IQ off the charts.
Give me brains over hearts;
I’ve got the hots for the smarts.

I need a girl with a feel
For Faraday’s wheel,
A girl who’ll drool
For Fleming’s Left Hand Rule.
Now you may like pin-ups
Of girls who do chin-ups
Like Xena the Warrior Princess,
But I’ll take to dinner
My Nobel Prize winner
With plutonium stains down her dress.

I’ve got the hots for the smarts,
The hots for the smarts,
IQ off the charts.
Give me brains over hearts;
I’ve got the hots for the smarts.

I like a girl who knows loadsa
Kierkegaard and Spinoza,
Who likes to play chess,
Humming Porgy and Bess.
She must be able,
From her logarithmic table,
To find all those decimal places,
And what do I care
That she’s nothing to wear
And her teeth are imprisoned in braces?

I’ve got the hots for the smarts,
The hots for the smarts,
IQ off the charts.
Give me brains over hearts;
I’ve got the hots for the smarts.

I want a girl with a brain
The size of Siberia,
With a haughty disdain
Of all things inferior.
I don’t want a learner
With a Bunsen burner.
She must be the finished article,
Who sees our attraction
As chemical reaction
And charm as merely a particle.

I’ve got the hots for the smarts,
The hots for the smarts,
IQ off the charts.
Give me brains over hearts;
I’ve got the hots for the smarts.

I want a PHD
Who reads Linear ‘B’,
Who applies her lotion
With a Brownian motion.
Now some men may favour
A girl who’s a raver,
A tease or a saucy young minx.
But I’ll get undressed with
The girl I’m impressed with,
Who’s tunnelling under the Sphinx.

I’ve got the hots for the smarts,
The hots for the smarts,
IQ off the charts.
Give me brains over hearts;
I’ve got the hots for the smarts.

Wednesday, 11 July 2007

If a stone could read

"If you could keep going deeper and deeper, you'd finally not be a person... you'd be a blade of grass or ultimately perhaps a stone. And if a stone could read, poetry would speak for it."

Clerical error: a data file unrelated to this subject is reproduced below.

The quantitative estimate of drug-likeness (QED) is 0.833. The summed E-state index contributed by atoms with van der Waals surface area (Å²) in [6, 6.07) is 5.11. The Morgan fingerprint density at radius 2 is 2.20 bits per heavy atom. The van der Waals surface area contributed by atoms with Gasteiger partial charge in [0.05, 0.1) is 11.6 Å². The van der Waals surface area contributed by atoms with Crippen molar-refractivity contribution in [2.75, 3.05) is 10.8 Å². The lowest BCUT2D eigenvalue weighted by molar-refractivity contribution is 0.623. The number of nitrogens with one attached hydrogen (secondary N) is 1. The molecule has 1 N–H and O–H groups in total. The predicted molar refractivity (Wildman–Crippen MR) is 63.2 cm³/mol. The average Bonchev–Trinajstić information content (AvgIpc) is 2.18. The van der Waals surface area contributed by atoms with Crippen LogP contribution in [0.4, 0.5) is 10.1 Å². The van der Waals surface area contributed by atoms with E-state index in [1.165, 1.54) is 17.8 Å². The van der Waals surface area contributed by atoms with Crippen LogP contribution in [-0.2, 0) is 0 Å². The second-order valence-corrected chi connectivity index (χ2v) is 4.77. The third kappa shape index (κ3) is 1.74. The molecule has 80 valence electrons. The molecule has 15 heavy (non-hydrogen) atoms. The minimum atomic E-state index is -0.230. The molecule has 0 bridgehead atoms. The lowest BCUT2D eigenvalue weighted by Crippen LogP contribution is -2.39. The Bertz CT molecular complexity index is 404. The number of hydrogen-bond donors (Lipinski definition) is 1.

~Galway Kinnell

Tuesday, 10 July 2007

Body Positive

After yesterday's weight whinge, I feel it's time we had a body positive post.

My friend, Dav, took some photos of me a few months ago and finally got round to sending them by e-mail yesterday. And in some of them I don't look half bad. I'll spare you the semi-clad ones; here's one of me in a pretty dress:

I'd also like to recommend some good body-positive blogs: Every Woman Has an Eating Disorder and fat fu. Smoog also wrote a brilliant entry on the subject.

I'd like to finish with an image nicked from old_man_summer.

This is actually a Brazilian advertisement for low-fat yoghurt. Unfortunately, the text reads, "Forget it. Men's preferences never change. Fit Light Yogurt." It's a spin-off from this image from the film American Beauty:

The point, then, is that the girl in our yoghurt ad obviously looks totally unattractive and unsexy, unlike Mena Suvari from American Beauty. And obviously a woman's perogative is to attract men. So you'd better go and buy some yoghurt so that you'll look like Mena Suvari, because she's clearly the sexier of the two.

If you're a necrophiliac, that is.

Monday, 9 July 2007

Still Fat, Still Bipolar

For a long while now, I've been intending to post further comments on this entry, the issue concerned being the weight gain that mood stabilisers nearly always seem to cause. Given the choice between being fat and being crazy, I go with being fat, but I still think it's an issue that needs to be addressed. I don't know if research is being done into ways to prevent this side effect, but it should be.

The health risks linked with obesity are obvious. But I think that the psychological effects can be equally harmful, particularly for women, when we live in a culture in which "thin is in." Also, eating disorders are much more prevalent in bipolars than in the general population, something which it doesn't seem anyone's thought about. Significant weight gain isn't going to make anybody feel great about themselves, but, in the case of those whose self-worth is based almost entirely on what they weigh, it can be nothing short of devastating. I speak from experience, having put on approximately four stone (56lbs) in recent years. I am not a happy bunny. I thought I was fat when I had bulimia. Now I am fat, and I don't like it. But what's to be done? Swapping medications is a risky business, and the weight gain is pretty much universal anyway. I hope somebody's looking into it.